As Parelli played with Magic he talked about the ingredients he believes are most important to remember when interacting with horses. "Let's talk about dignity. Let's think about the things we've seen done to horses that are undignified. Have you ever seen a horse being shoved into a trailer by a bunch of people and maybe a few ropes? Is that dignified? How about the horse on the lunge line with his head tied down with side reins. Does he look dignified? Horses should be handled in such a way so that their dignity is not compromised. If you want to get this kind of response from your horse you must protect his dignity." Pat talked his way through riding Magic at three speeds in each gait. She walked so fast her legs were a blur, then slowed to picking up and setting one foot down before the next foot moved. He stopped at one point and rocked her forward and backward, shifting her weight from front end to back end, and she responded to his every request softly, willingly and happily. "I had to make my own rocking horse."

Pat brought in a second horse, Liberty Major, a stud horse discarded for being dull, stupid, and unwilling. Pat turned him loose in the arena. After a few fast laps, Liberty began to tune in to Pat and they played together in unison. If Pat walked, Liberty matched his stride. If Pat sped up so did the horse. When Pat slowed to a crawl, the horse did too. Liberty was so hooked on that Pat could run back and forth simulating a cow and Liberty "cut" him. Pat hopped on Liberty's back, again with no tack, and loped around the arena, stopped and dropped into a spin as fast and clean as any reining horse champion.

"This horse was given away by his owners because he had no try left in him. Does he look like he has no try to you?" The crowd cheered as Major arched his neck and danced back and forth following Pat's lead. "If you want a horse to want to be with you, you have to learn to respect him just as he will learn to respect you. If you ask your horse this question when you finish working and he says "Yes", then you're on the right track. "Was it as good for you as it was for me?" Let's talk about exuberance. Is your horse exuberant? A horse should be exuberant about everything he does with you. How do you get that? With dignity and respect."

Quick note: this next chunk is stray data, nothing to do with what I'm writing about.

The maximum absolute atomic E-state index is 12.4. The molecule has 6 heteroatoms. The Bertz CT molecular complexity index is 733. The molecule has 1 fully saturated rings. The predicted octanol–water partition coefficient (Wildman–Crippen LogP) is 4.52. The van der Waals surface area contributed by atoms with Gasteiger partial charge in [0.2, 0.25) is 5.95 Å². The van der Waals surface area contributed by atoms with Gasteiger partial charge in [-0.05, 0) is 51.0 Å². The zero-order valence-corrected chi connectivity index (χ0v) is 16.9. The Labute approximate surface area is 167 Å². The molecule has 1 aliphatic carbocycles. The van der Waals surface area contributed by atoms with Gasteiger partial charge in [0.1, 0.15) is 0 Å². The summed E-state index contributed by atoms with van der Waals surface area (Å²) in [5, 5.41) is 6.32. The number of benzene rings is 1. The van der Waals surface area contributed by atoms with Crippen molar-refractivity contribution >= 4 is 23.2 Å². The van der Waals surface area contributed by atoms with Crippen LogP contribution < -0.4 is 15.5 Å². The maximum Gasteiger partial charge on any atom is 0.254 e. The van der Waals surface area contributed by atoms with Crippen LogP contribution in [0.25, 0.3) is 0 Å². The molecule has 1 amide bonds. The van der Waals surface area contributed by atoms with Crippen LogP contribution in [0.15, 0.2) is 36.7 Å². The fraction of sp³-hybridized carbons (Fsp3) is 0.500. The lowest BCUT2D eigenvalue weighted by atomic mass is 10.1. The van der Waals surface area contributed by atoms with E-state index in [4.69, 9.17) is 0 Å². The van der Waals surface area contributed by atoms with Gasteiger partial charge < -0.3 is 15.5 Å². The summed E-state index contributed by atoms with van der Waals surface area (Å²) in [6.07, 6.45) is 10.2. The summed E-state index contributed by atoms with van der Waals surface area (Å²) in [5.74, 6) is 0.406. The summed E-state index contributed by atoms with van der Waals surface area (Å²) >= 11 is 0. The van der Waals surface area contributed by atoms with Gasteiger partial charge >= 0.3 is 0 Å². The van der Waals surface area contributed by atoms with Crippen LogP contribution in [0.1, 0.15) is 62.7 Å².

Linda Parelli presented her warmblood gelding on line demonstrating the connection she has attained with her horse in order to get him to walk, trot, canter through her body language, jump a three foot high row of barrels, and side pass with Linda in front of him. Pat credits Linda for the revolutionary format of the Savvy system. She has achieved the monumental task of writing down Pat's training method step-by-step and printed each lesson in individual pocket guides to be taken to the arena for reference while practicing with your horse. It is truly the most innovative teaching program ever marketed.

Enter Leon Harrel. Pat and Leon go back to 1979 when Leon gave his first cutting clinic. A young man called him up and said he really wanted to come to the clinic but didn't have any money. Leon put the man to work cleaning stalls to cover the fee. That man was Pat Parelli. Pat learned all he could from Leon about cutting horses and they have remained friends and associates over the years.

Around October of 2000 Leon took in a couple of horses for training that he admits he learned to hate. One was a rank stallion, named TM Nutcracker. Leon says, "This horse was tough to be around. He liked to crib on your collarbone or lead you to the bathroom by the elbow. If you stopped walking he would climb right on top of you and you couldn't get him off." Leon grants that he has never been very good with stud horses. So it's no surprise to him that he and Nutcracker didn't get along. But, if he was going to train this horse they had to come to an understanding. "When you want a horse to cut you've got to have something called synchronization. That means you and the horse are of one mind, thinking and focusing and doing the same thing at the same time."